On 1 December, all property transactions will be subject to self assessment-style stamp duty in a move that the Revenue has introduced to clamp down on tax avoidance. Early estimates suggest it will earn the exchequer more than £1bn in extra revenues a year.
Kevin Griffin, director in charge of the stamp tax group at Ernst & Young, said that, while he understood the principle of clamping down on avoidance, ‘the legislation was not well drafted’. He added: ‘The Revenue definitely tried to rush this through, probably under political pressure.’
Last week, amendments were made to the official legislation in addition to the publication of two forms to add to the existing, and far more complex, eight-page main return, SDLT1.
The complex nature of the latter, said Griffin, will add to the confusion surrounding the tax, while leading to higher rates charged by lawyers and accountants.
Buyers who purchase property on, or after, 1 December must complete a self assessment form and pay the amount of SDLT within 30 days. Penalties will be imposed on late filers and late payers. Griffin said: ‘The Revenue wants to reduce the 30-day period of paying, perhaps to five days.’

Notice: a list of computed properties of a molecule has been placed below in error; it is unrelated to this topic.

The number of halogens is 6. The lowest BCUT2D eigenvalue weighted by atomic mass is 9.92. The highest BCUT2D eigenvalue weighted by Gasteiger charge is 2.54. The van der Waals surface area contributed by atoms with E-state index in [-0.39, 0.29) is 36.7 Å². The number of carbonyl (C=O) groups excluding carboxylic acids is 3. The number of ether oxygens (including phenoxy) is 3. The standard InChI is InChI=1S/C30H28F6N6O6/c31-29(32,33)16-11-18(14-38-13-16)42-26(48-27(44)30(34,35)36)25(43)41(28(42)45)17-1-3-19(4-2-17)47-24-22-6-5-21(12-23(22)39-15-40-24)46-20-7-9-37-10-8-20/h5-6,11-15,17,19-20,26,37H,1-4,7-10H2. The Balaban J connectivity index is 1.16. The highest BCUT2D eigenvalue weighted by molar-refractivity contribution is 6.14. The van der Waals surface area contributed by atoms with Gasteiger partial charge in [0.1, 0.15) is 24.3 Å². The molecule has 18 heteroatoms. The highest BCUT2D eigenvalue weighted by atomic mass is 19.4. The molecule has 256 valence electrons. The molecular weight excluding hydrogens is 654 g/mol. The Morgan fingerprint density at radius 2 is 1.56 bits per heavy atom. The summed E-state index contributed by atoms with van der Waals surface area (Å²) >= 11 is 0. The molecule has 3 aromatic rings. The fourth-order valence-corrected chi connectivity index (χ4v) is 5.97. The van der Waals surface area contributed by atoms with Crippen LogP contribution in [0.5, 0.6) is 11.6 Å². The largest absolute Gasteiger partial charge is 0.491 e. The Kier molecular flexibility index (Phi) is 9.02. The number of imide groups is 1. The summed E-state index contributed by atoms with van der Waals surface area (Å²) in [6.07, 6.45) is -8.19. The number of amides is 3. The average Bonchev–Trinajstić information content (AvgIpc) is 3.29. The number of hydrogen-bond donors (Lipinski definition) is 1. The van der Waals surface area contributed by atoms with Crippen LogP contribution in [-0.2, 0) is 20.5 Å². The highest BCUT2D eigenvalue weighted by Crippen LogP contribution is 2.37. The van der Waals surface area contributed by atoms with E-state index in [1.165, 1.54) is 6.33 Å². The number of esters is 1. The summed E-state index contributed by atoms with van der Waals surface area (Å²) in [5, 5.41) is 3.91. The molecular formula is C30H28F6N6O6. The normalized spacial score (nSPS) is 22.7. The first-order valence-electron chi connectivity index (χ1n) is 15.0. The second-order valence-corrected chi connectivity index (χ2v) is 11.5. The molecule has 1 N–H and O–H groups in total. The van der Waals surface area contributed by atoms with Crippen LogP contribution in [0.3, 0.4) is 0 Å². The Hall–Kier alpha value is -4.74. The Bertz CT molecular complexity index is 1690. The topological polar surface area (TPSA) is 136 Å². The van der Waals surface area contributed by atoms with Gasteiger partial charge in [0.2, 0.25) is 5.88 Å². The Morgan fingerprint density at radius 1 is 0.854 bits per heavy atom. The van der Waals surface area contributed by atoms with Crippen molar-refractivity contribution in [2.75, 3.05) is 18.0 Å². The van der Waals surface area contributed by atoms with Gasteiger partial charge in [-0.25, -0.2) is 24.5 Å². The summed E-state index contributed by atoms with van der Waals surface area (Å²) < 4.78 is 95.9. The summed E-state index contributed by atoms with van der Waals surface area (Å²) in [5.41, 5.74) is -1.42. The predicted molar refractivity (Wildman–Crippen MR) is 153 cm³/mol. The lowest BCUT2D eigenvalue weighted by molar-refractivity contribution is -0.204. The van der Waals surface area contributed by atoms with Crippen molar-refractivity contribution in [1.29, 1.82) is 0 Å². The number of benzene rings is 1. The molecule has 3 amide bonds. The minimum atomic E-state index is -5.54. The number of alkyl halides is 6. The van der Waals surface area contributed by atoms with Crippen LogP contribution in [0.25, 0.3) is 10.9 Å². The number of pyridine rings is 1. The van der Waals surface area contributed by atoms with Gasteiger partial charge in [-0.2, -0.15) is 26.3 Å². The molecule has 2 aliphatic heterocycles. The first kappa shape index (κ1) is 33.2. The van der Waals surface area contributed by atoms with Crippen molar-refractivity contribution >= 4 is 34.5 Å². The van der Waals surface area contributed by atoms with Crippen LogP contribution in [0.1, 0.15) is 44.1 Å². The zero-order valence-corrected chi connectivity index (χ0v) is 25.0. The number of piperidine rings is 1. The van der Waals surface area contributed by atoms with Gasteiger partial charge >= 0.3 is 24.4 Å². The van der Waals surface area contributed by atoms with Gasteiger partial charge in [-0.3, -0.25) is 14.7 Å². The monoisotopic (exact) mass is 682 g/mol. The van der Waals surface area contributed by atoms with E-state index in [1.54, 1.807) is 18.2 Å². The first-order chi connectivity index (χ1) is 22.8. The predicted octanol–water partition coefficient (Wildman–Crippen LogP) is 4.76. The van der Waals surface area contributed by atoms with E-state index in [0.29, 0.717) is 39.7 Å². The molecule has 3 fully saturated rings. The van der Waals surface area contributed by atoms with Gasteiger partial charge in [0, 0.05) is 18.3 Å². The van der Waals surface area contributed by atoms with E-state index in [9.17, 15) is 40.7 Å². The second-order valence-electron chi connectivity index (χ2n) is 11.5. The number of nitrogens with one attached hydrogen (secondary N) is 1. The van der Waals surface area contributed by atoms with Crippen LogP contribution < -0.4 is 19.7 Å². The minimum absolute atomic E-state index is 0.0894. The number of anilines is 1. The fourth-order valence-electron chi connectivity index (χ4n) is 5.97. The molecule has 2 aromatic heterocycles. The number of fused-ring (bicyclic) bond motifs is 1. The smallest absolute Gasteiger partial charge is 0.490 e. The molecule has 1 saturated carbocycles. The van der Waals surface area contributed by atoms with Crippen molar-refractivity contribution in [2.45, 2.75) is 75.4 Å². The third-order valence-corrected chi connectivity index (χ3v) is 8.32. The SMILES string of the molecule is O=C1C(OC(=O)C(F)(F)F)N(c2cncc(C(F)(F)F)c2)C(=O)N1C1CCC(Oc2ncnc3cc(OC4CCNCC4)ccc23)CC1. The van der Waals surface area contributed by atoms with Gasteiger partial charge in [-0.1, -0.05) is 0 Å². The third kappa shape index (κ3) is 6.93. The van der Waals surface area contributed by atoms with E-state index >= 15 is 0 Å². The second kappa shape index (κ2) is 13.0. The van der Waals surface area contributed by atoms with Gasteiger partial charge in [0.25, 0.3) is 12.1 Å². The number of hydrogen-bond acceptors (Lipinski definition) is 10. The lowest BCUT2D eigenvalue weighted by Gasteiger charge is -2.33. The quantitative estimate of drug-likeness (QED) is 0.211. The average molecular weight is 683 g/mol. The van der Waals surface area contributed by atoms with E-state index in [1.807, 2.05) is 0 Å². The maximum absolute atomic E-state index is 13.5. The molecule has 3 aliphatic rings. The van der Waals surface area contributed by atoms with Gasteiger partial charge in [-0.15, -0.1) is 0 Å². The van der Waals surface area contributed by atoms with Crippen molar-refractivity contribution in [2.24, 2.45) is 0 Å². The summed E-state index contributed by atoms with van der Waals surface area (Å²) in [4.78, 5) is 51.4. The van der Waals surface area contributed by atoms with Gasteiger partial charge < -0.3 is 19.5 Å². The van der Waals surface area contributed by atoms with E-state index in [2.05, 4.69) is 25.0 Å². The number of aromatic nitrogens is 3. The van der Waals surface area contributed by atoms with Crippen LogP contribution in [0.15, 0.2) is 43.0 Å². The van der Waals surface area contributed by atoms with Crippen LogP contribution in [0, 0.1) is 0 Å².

Chas Roy-Chowdhury, head of tax at ACCA, said the new regime would put taxpayers at a much greater risk. ‘The Revenue intends to carry out 20,000 audits, 3% of which will be on domestic properties,’ he said. ‘Taxpayers need to be aware of the danger of “smart moves” that might bring them under thresholds.’
The rates of SDLT depend on the value of the property, with 4% charged at £501,000 and above, 3% between £250,001 and £500,000, and 1% between £150,001 and £250,000 – if non-residential – and between £60,001 and £250,000 if residential. There is no charge below these two thresholds.
This may well change, however, as stamp duty is believed to be a prime target for tax increases, with rumours of a 5% rate on property above a new £750,000 threshold.
– For more: www.inlandrevenue.gov.uk/so.
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